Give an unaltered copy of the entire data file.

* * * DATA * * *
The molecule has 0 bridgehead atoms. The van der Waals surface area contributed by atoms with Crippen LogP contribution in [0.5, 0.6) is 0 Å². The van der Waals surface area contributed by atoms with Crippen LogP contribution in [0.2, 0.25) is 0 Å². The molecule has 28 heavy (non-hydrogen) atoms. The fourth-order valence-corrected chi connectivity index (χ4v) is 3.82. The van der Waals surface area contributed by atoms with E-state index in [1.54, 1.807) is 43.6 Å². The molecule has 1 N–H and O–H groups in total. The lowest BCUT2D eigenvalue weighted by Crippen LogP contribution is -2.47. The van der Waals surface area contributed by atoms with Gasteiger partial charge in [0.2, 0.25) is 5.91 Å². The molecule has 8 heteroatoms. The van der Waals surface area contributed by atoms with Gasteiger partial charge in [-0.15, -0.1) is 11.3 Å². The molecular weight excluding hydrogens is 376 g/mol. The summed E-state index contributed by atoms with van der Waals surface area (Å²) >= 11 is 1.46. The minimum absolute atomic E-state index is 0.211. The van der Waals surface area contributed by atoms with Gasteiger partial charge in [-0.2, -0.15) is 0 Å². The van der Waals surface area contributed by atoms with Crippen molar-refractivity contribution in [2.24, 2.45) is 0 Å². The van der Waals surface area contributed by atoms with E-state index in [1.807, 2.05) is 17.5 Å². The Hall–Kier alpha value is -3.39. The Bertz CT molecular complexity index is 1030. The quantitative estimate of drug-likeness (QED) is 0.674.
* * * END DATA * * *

The molecule has 0 bridgehead atoms. The van der Waals surface area contributed by atoms with Crippen LogP contribution in [0.5, 0.6) is 0 Å². The van der Waals surface area contributed by atoms with Crippen LogP contribution in [0.2, 0.25) is 0 Å². The molecule has 28 heavy (non-hydrogen) atoms. The fourth-order valence-corrected chi connectivity index (χ4v) is 3.82. The van der Waals surface area contributed by atoms with E-state index in [1.54, 1.807) is 43.6 Å². The molecule has 1 N–H and O–H groups in total. The lowest BCUT2D eigenvalue weighted by Crippen LogP contribution is -2.47. The van der Waals surface area contributed by atoms with Gasteiger partial charge in [0.2, 0.25) is 5.91 Å². The molecule has 8 heteroatoms. The van der Waals surface area contributed by atoms with Gasteiger partial charge in [-0.15, -0.1) is 11.3 Å². The molecular weight excluding hydrogens is 376 g/mol. The summed E-state index contributed by atoms with van der Waals surface area (Å²) >= 11 is 1.46. The minimum absolute atomic E-state index is 0.211. The van der Waals surface area contributed by atoms with Gasteiger partial charge in [-0.2, -0.15) is 0 Å². The van der Waals surface area contributed by atoms with Crippen molar-refractivity contribution in [2.24, 2.45) is 0 Å². The van der Waals surface area contributed by atoms with E-state index in [1.807, 2.05) is 17.5 Å². The Hall–Kier alpha value is -3.39. The Bertz CT molecular complexity index is 1030. The quantitative estimate of drug-likeness (QED) is 0.674.